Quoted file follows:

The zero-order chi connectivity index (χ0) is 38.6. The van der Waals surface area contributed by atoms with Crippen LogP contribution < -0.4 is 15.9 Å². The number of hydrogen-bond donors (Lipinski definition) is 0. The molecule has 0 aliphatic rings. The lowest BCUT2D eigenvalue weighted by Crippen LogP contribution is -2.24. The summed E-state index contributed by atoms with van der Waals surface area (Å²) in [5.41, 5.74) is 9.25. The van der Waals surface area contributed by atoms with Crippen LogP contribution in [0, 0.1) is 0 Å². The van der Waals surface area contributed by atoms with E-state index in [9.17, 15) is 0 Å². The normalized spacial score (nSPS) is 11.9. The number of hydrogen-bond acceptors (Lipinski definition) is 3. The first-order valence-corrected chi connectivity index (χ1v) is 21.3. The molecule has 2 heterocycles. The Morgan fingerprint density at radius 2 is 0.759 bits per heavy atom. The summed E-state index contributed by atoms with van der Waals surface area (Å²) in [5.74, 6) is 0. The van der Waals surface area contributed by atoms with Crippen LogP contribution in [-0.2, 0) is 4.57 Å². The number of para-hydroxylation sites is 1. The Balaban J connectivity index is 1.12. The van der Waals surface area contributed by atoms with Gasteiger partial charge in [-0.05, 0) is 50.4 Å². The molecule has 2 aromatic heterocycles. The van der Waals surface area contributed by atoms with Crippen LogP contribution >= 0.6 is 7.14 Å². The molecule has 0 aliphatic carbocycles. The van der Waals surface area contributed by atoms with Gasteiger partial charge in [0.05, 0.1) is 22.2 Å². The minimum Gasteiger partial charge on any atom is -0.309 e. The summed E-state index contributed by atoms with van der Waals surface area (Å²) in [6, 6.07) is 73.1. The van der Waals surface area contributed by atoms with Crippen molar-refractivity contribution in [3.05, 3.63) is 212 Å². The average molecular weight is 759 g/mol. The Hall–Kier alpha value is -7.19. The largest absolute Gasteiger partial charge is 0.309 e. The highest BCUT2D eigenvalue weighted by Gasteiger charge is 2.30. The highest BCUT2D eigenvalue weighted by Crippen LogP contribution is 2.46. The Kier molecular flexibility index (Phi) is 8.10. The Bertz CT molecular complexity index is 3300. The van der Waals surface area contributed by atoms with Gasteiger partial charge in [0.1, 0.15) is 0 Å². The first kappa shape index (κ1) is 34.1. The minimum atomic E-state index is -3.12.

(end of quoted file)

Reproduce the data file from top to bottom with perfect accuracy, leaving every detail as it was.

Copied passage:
The zero-order chi connectivity index (χ0) is 38.6. The van der Waals surface area contributed by atoms with Crippen LogP contribution < -0.4 is 15.9 Å². The number of hydrogen-bond donors (Lipinski definition) is 0. The molecule has 0 aliphatic rings. The lowest BCUT2D eigenvalue weighted by Crippen LogP contribution is -2.24. The summed E-state index contributed by atoms with van der Waals surface area (Å²) in [5.41, 5.74) is 9.25. The van der Waals surface area contributed by atoms with Crippen LogP contribution in [0, 0.1) is 0 Å². The van der Waals surface area contributed by atoms with E-state index in [9.17, 15) is 0 Å². The normalized spacial score (nSPS) is 11.9. The number of hydrogen-bond acceptors (Lipinski definition) is 3. The first-order valence-corrected chi connectivity index (χ1v) is 21.3. The molecule has 2 heterocycles. The Morgan fingerprint density at radius 2 is 0.759 bits per heavy atom. The summed E-state index contributed by atoms with van der Waals surface area (Å²) in [5.74, 6) is 0. The van der Waals surface area contributed by atoms with Crippen LogP contribution in [-0.2, 0) is 4.57 Å². The number of para-hydroxylation sites is 1. The Balaban J connectivity index is 1.12. The van der Waals surface area contributed by atoms with Gasteiger partial charge in [-0.05, 0) is 50.4 Å². The molecule has 2 aromatic heterocycles. The van der Waals surface area contributed by atoms with Crippen LogP contribution >= 0.6 is 7.14 Å². The molecule has 0 aliphatic carbocycles. The van der Waals surface area contributed by atoms with Gasteiger partial charge in [0.05, 0.1) is 22.2 Å². The minimum Gasteiger partial charge on any atom is -0.309 e. The summed E-state index contributed by atoms with van der Waals surface area (Å²) in [6, 6.07) is 73.1. The van der Waals surface area contributed by atoms with Crippen molar-refractivity contribution in [3.05, 3.63) is 212 Å². The average molecular weight is 759 g/mol. The Hall–Kier alpha value is -7.19. The largest absolute Gasteiger partial charge is 0.309 e. The highest BCUT2D eigenvalue weighted by Gasteiger charge is 2.30. The highest BCUT2D eigenvalue weighted by Crippen LogP contribution is 2.46. The Kier molecular flexibility index (Phi) is 8.10. The Bertz CT molecular complexity index is 3300. The van der Waals surface area contributed by atoms with Gasteiger partial charge in [0.1, 0.15) is 0 Å². The first kappa shape index (κ1) is 34.1. The minimum atomic E-state index is -3.12.